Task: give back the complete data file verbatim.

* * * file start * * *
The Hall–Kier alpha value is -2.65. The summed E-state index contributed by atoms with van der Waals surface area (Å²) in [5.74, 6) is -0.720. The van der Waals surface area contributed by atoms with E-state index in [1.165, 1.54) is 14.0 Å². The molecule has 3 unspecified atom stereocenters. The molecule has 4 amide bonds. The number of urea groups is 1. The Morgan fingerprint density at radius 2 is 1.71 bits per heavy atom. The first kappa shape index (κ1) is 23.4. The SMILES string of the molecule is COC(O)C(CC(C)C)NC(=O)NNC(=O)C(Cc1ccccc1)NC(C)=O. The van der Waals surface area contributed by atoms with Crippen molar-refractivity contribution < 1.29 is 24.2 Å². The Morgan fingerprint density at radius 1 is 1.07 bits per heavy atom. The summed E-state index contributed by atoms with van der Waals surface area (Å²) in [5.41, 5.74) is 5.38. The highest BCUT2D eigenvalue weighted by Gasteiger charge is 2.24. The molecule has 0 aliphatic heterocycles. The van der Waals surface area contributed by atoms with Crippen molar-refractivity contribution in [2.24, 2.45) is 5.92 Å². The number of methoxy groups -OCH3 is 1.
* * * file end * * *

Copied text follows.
The Hall–Kier alpha value is -2.65. The summed E-state index contributed by atoms with van der Waals surface area (Å²) in [5.74, 6) is -0.720. The van der Waals surface area contributed by atoms with E-state index in [1.165, 1.54) is 14.0 Å². The molecule has 3 unspecified atom stereocenters. The molecule has 4 amide bonds. The number of urea groups is 1. The Morgan fingerprint density at radius 2 is 1.71 bits per heavy atom. The first kappa shape index (κ1) is 23.4. The SMILES string of the molecule is COC(O)C(CC(C)C)NC(=O)NNC(=O)C(Cc1ccccc1)NC(C)=O. The van der Waals surface area contributed by atoms with Crippen molar-refractivity contribution < 1.29 is 24.2 Å². The Morgan fingerprint density at radius 1 is 1.07 bits per heavy atom. The summed E-state index contributed by atoms with van der Waals surface area (Å²) in [5.41, 5.74) is 5.38. The highest BCUT2D eigenvalue weighted by Gasteiger charge is 2.24. The molecule has 0 aliphatic heterocycles. The van der Waals surface area contributed by atoms with Crippen molar-refractivity contribution in [2.24, 2.45) is 5.92 Å². The number of methoxy groups -OCH3 is 1.